All Is One
By: Ren Koi - O-Books, $13.95
Description: Despite centuries of analyses and debates between scientists and philosophers, consciousness remains puzzling and controversial.
It is the most familiar yet mysterious aspect of our lives. There might be different levels of consciousness, or different kinds of consciousness, or just one kind with different features.
Modern research into the human brain is yet to provide conclusive answers, and we donít know if animals, insects or plants are conscious, or even the universe itself.
Verdict: The contrasting range of research already done suggests that a new approach might be needed -- one that includes both an objective scientific view and a subjective philosophical and spiritual view -- in order to unlock the mystery.
Indeed, Sigmund Freud himself divided human consciousness into three levels of awareness: the conscious, preconscious, and unconscious. Each of these levels corresponds and overlaps with his ideas of the id, ego, and superego.
Furthermore, Buddhism has a sophisticated theory of mind but has undoubtedly contained the concepts of conscious and subconscious for over thousands of years.
As we learn, the first level of consciousness is known as the conscious state, and this refers to our immediate awareness that you are experiencing as you read this. We make use of our conscious mind when we take in input from our senses, analyze the information, and then make decisions based on this information.
The conscious mind consists of what we are aware of at any given point in time. It includes the things that we are thinking about right now, whether itís in the front of our minds or the back. If weíre aware of it, then it is in the conscious mind.
The next level of consciousness, the subconscious (or preconscious), is the stuff from which dreams are made. We can consider it as the storehouse of all remembered experiences, impressions that are left on the mind by such experiences, and tendencies that are awakened or reinforced by these impressions.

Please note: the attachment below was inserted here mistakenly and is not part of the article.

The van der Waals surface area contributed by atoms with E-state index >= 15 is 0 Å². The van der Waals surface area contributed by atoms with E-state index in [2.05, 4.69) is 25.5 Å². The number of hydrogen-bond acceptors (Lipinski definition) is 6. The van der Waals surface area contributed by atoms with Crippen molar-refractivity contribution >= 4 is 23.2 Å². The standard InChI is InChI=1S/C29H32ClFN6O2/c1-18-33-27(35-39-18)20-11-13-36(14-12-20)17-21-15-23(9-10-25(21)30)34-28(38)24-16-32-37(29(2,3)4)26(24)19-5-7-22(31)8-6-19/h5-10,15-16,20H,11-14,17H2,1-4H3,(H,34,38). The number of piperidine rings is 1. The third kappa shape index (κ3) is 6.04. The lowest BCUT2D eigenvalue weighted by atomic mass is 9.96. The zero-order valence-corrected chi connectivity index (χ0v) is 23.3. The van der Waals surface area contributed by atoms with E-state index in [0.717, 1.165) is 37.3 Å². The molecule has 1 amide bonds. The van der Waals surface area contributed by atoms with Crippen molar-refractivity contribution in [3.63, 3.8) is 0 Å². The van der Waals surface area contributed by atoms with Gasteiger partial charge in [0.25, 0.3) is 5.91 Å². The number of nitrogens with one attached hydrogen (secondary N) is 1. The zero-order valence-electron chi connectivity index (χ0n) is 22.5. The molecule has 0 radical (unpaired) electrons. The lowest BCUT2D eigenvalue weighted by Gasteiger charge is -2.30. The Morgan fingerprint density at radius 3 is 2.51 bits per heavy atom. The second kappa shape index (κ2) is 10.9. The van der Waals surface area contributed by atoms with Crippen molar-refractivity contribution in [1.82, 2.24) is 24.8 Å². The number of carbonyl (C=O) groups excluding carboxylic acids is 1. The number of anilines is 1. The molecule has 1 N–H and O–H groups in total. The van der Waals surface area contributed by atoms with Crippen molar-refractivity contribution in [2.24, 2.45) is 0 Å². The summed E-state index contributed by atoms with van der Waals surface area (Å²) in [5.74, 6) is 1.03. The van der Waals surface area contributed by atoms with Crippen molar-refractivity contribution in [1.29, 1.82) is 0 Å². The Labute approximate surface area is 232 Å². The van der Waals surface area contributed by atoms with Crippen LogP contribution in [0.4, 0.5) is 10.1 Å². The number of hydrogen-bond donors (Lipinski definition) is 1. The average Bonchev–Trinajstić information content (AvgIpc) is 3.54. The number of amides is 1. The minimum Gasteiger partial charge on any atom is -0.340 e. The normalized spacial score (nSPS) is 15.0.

Every experience youíve ever had, every thought, every impression lives in the subconscious mind and influences our patterns of thought and behavior far more than we realize.
The subconscious holds information that is just below the surface of awareness. An individual can retrieve such information with relative ease, and we usually refer to these as memories.
The final level of consciousness is known as the unconscious. This is made up of thoughts, memories, and primitive/instinctual desires that are buried deep within ourselves, far below our conscious awareness. Even though weíre not aware of their existence, they have a significant influence on our behavior.
Although our behaviors tend to indicate the unconscious forces driving them, we canít readily access the information which is stored in the unconscious mind.
Throughout our childhood, we gathered many different memories and experiences that formed the beliefs, fears and insecurities that we carry today. However, we cannot recall most of these memories. They are unconscious forces that drive our behaviors.
Thus, All Is One: The Science & Spirituality of Consciousness from Ren Koi investigates how consciousness fits into a larger picture of the universe by exploring what science, philosophy, religion, and spirituality have to say on the matter, and offers a conclusive definition of consciousness that might satisfy both the scientifically oriented and spiritually oriented reader.
About the Author - Ren Koi is a British author, philosopher and host of the Life in Recovery Podcast. An ex-DJ and music producer (John Loxley AKA Lox), he spent over ten years drinking alcoholically and using drugs, before joining Twelve Step fellowships in 2010 following an emotional breakdown. He lives in Walsall, UK.
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